Title: Speaker design in the context of Southern American English : process models and empirical evidence
Source document: Brno studies in English. 2011, vol. 37, iss. 1, pp. -138
ISSN0524-6881 (print)1805-0867 (online)
License: Not specified license
Notice: These citations are automatically created and might not follow citation rules properly.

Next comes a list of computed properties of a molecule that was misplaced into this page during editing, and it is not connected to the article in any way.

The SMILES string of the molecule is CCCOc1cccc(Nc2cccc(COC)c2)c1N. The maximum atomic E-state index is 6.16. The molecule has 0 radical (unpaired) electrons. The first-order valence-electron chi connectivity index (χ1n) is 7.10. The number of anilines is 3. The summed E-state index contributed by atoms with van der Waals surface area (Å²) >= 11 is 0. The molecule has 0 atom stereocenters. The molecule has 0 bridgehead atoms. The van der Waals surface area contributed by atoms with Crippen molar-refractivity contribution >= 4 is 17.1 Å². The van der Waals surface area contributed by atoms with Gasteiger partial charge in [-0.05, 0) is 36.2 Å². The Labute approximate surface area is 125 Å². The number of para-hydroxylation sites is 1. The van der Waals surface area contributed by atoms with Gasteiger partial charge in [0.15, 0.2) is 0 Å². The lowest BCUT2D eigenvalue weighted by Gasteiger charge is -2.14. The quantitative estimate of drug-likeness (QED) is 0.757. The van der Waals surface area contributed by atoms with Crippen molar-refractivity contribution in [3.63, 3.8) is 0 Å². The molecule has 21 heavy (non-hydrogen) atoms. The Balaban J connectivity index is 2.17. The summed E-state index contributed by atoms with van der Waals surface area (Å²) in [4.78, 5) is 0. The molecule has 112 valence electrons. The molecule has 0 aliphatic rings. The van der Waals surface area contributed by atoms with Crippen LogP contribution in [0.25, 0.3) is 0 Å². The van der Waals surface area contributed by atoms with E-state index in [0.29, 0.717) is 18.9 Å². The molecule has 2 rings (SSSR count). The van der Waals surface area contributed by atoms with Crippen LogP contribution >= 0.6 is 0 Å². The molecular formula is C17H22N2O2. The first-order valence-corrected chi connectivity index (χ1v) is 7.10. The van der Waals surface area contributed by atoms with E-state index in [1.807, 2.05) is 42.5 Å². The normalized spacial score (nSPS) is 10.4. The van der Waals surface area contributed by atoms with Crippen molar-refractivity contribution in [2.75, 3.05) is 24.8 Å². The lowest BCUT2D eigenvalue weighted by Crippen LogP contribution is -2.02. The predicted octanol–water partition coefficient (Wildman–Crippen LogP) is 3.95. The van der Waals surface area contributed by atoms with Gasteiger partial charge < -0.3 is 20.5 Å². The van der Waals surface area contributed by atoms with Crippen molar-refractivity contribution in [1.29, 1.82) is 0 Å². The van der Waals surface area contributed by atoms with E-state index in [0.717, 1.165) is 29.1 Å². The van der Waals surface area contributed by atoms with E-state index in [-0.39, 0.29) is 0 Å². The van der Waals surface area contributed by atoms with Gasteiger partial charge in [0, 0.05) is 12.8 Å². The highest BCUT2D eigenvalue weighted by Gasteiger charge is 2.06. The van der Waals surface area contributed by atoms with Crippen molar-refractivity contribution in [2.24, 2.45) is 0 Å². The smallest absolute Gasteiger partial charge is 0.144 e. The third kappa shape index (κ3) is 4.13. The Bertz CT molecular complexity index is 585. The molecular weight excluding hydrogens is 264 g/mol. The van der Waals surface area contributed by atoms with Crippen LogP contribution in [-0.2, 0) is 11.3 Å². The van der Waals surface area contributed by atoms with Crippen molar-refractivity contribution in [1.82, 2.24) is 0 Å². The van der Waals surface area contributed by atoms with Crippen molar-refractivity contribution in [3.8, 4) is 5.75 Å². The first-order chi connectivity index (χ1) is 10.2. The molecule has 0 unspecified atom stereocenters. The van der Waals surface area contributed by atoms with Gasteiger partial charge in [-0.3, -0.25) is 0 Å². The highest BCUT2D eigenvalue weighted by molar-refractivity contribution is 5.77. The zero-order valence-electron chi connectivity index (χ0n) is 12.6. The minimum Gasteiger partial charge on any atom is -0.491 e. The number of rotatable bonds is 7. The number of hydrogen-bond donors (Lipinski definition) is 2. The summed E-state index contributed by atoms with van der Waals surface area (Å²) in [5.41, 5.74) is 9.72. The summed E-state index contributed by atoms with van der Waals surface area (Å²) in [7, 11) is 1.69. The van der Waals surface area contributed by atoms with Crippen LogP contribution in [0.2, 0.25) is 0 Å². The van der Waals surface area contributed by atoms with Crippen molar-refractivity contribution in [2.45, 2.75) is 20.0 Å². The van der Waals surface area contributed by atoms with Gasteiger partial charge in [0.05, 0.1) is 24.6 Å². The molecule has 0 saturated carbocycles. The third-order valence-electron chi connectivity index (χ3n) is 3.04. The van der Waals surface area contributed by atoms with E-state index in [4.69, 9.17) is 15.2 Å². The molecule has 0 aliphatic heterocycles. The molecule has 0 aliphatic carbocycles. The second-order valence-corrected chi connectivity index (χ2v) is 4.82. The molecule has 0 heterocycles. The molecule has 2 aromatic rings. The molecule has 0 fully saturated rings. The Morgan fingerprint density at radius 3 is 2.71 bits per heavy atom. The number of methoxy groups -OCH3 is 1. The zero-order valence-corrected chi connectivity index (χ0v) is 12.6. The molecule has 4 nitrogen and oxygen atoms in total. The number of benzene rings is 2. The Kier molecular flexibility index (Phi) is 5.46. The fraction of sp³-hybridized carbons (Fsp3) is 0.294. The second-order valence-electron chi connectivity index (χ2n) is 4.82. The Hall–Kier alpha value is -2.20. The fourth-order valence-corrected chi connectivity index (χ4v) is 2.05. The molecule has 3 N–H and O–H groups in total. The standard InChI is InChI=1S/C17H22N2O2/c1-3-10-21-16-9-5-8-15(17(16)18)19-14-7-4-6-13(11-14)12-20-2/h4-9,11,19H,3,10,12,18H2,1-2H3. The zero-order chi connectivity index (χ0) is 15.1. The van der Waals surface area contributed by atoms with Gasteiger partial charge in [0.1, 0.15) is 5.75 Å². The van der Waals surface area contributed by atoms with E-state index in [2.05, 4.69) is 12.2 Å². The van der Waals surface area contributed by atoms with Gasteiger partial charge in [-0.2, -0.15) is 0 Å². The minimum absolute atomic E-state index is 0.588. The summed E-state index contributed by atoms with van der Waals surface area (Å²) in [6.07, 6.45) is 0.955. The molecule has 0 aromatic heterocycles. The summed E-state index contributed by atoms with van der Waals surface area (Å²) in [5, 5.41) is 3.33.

Current "Speaker Design" approaches to sociolinguistic variation investigate how speakers may pro-actively deploy the linguistic resources (variation) at their disposal to achieve certain communicative effects. In this paper, Speaker Design is investigated in the case of Southern American English, a regional variety that can reportedly be used specifically by women to project personal charm. An interactional as well as a cognitive sociolinguistic account of this process are provided. Furthermore, empirical evidence for its workings is presented. This evidence is derived from a speaker evaluation experiment, whose results are outlined. It is argued that this experiment demonstrates that Southern American English elicits certain social associations in listeners such that women using it sound socially attractive. Female Southern speakers can tap into this effect to contextualize their utterances accordingly, giving rise to communicative effects such as "charming" customers into buying products.